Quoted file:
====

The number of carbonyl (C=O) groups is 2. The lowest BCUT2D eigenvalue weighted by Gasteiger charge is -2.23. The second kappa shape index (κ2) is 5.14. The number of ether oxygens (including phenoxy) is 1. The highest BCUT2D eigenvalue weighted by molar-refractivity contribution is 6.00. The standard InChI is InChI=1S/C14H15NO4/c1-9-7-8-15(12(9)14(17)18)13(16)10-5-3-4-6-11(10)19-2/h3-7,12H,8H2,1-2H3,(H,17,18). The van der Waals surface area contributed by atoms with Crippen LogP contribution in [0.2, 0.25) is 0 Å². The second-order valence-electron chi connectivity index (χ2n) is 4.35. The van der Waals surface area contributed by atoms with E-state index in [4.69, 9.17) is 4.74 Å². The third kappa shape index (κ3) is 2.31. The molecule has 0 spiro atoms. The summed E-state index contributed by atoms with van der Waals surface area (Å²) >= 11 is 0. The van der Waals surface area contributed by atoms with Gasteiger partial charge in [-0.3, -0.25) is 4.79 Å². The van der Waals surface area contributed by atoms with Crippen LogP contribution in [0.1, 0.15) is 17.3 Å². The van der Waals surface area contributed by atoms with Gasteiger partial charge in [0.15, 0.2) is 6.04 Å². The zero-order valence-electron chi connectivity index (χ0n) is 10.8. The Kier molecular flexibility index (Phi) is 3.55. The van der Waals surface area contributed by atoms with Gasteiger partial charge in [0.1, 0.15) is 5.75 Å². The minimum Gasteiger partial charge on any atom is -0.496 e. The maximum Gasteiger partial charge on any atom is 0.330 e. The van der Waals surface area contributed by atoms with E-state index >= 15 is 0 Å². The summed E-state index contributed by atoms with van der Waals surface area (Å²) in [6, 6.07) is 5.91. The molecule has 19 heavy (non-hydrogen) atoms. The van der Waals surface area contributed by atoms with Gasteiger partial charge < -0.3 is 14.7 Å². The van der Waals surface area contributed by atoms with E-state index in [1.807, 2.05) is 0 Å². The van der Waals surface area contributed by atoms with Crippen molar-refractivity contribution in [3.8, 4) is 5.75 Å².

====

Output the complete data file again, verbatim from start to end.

The number of carbonyl (C=O) groups is 2. The lowest BCUT2D eigenvalue weighted by Gasteiger charge is -2.23. The second kappa shape index (κ2) is 5.14. The number of ether oxygens (including phenoxy) is 1. The highest BCUT2D eigenvalue weighted by molar-refractivity contribution is 6.00. The standard InChI is InChI=1S/C14H15NO4/c1-9-7-8-15(12(9)14(17)18)13(16)10-5-3-4-6-11(10)19-2/h3-7,12H,8H2,1-2H3,(H,17,18). The van der Waals surface area contributed by atoms with Crippen LogP contribution in [0.2, 0.25) is 0 Å². The second-order valence-electron chi connectivity index (χ2n) is 4.35. The van der Waals surface area contributed by atoms with E-state index in [4.69, 9.17) is 4.74 Å². The third kappa shape index (κ3) is 2.31. The molecule has 0 spiro atoms. The summed E-state index contributed by atoms with van der Waals surface area (Å²) >= 11 is 0. The van der Waals surface area contributed by atoms with Gasteiger partial charge in [-0.3, -0.25) is 4.79 Å². The van der Waals surface area contributed by atoms with Crippen LogP contribution in [0.1, 0.15) is 17.3 Å². The van der Waals surface area contributed by atoms with Gasteiger partial charge in [0.15, 0.2) is 6.04 Å². The zero-order valence-electron chi connectivity index (χ0n) is 10.8. The Kier molecular flexibility index (Phi) is 3.55. The van der Waals surface area contributed by atoms with Gasteiger partial charge in [0.1, 0.15) is 5.75 Å². The minimum Gasteiger partial charge on any atom is -0.496 e. The maximum Gasteiger partial charge on any atom is 0.330 e. The van der Waals surface area contributed by atoms with E-state index >= 15 is 0 Å². The summed E-state index contributed by atoms with van der Waals surface area (Å²) in [6, 6.07) is 5.91. The molecule has 19 heavy (non-hydrogen) atoms. The van der Waals surface area contributed by atoms with Gasteiger partial charge < -0.3 is 14.7 Å². The van der Waals surface area contributed by atoms with E-state index in [1.807, 2.05) is 0 Å². The van der Waals surface area contributed by atoms with Crippen molar-refractivity contribution in [3.8, 4) is 5.75 Å².